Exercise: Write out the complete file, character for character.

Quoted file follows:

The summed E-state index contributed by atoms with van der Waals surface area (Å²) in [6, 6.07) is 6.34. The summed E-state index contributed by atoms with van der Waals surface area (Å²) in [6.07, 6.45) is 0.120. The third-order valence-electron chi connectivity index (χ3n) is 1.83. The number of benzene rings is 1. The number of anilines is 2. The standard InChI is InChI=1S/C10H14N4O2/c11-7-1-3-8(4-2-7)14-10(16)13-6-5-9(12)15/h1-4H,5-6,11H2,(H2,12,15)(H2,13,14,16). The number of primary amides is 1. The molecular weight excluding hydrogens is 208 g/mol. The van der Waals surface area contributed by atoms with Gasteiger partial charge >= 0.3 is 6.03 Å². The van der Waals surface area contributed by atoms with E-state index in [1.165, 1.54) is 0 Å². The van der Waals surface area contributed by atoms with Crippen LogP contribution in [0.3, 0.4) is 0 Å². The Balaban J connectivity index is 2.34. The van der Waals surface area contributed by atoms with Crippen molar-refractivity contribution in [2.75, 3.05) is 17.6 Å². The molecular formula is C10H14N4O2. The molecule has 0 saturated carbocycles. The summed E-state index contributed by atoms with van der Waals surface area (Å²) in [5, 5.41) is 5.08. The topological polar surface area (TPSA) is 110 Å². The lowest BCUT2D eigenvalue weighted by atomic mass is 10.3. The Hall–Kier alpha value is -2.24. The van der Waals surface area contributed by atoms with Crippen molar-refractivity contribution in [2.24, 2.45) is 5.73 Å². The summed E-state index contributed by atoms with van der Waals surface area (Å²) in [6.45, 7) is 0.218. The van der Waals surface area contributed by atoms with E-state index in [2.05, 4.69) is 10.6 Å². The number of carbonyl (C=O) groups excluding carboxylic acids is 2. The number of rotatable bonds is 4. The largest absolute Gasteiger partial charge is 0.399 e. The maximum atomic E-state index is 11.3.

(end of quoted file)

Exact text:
The summed E-state index contributed by atoms with van der Waals surface area (Å²) in [6, 6.07) is 6.34. The summed E-state index contributed by atoms with van der Waals surface area (Å²) in [6.07, 6.45) is 0.120. The third-order valence-electron chi connectivity index (χ3n) is 1.83. The number of benzene rings is 1. The number of anilines is 2. The standard InChI is InChI=1S/C10H14N4O2/c11-7-1-3-8(4-2-7)14-10(16)13-6-5-9(12)15/h1-4H,5-6,11H2,(H2,12,15)(H2,13,14,16). The number of primary amides is 1. The molecular weight excluding hydrogens is 208 g/mol. The van der Waals surface area contributed by atoms with Gasteiger partial charge >= 0.3 is 6.03 Å². The van der Waals surface area contributed by atoms with E-state index in [1.165, 1.54) is 0 Å². The van der Waals surface area contributed by atoms with Crippen LogP contribution in [0.3, 0.4) is 0 Å². The Balaban J connectivity index is 2.34. The van der Waals surface area contributed by atoms with Crippen molar-refractivity contribution in [2.75, 3.05) is 17.6 Å². The molecular formula is C10H14N4O2. The molecule has 0 saturated carbocycles. The summed E-state index contributed by atoms with van der Waals surface area (Å²) in [5, 5.41) is 5.08. The topological polar surface area (TPSA) is 110 Å². The lowest BCUT2D eigenvalue weighted by atomic mass is 10.3. The Hall–Kier alpha value is -2.24. The van der Waals surface area contributed by atoms with Crippen molar-refractivity contribution in [2.24, 2.45) is 5.73 Å². The summed E-state index contributed by atoms with van der Waals surface area (Å²) in [6.45, 7) is 0.218. The van der Waals surface area contributed by atoms with E-state index in [2.05, 4.69) is 10.6 Å². The number of carbonyl (C=O) groups excluding carboxylic acids is 2. The number of rotatable bonds is 4. The largest absolute Gasteiger partial charge is 0.399 e. The maximum atomic E-state index is 11.3.